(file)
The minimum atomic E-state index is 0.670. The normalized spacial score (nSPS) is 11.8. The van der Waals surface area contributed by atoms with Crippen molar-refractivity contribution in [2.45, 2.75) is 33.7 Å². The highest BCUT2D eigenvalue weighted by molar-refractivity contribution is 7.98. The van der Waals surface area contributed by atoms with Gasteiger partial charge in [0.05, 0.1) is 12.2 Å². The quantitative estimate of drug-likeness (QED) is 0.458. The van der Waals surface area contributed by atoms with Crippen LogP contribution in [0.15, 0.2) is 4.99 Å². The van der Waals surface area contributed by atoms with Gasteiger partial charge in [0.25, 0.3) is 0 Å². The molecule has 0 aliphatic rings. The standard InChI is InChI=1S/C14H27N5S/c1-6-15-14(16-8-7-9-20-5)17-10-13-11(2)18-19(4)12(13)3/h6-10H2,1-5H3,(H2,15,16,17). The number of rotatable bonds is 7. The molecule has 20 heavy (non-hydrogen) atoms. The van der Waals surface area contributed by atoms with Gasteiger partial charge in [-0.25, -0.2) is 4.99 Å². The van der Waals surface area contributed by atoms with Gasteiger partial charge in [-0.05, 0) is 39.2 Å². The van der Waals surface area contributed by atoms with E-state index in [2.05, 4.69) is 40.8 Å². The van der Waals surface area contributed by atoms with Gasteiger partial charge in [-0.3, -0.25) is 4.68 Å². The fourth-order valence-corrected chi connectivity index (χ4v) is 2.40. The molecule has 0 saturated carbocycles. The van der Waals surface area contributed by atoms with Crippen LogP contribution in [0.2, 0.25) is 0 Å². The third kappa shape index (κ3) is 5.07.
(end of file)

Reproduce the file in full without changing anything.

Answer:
The minimum atomic E-state index is 0.670. The normalized spacial score (nSPS) is 11.8. The van der Waals surface area contributed by atoms with Crippen molar-refractivity contribution in [2.45, 2.75) is 33.7 Å². The highest BCUT2D eigenvalue weighted by molar-refractivity contribution is 7.98. The van der Waals surface area contributed by atoms with Gasteiger partial charge in [0.05, 0.1) is 12.2 Å². The quantitative estimate of drug-likeness (QED) is 0.458. The van der Waals surface area contributed by atoms with Crippen LogP contribution in [0.15, 0.2) is 4.99 Å². The van der Waals surface area contributed by atoms with Gasteiger partial charge in [0.25, 0.3) is 0 Å². The molecule has 0 aliphatic rings. The standard InChI is InChI=1S/C14H27N5S/c1-6-15-14(16-8-7-9-20-5)17-10-13-11(2)18-19(4)12(13)3/h6-10H2,1-5H3,(H2,15,16,17). The number of rotatable bonds is 7. The molecule has 20 heavy (non-hydrogen) atoms. The van der Waals surface area contributed by atoms with Gasteiger partial charge in [-0.25, -0.2) is 4.99 Å². The van der Waals surface area contributed by atoms with Gasteiger partial charge in [-0.05, 0) is 39.2 Å². The van der Waals surface area contributed by atoms with E-state index in [2.05, 4.69) is 40.8 Å². The van der Waals surface area contributed by atoms with Gasteiger partial charge in [-0.3, -0.25) is 4.68 Å². The fourth-order valence-corrected chi connectivity index (χ4v) is 2.40. The molecule has 0 saturated carbocycles. The van der Waals surface area contributed by atoms with Crippen LogP contribution in [0.2, 0.25) is 0 Å². The third kappa shape index (κ3) is 5.07.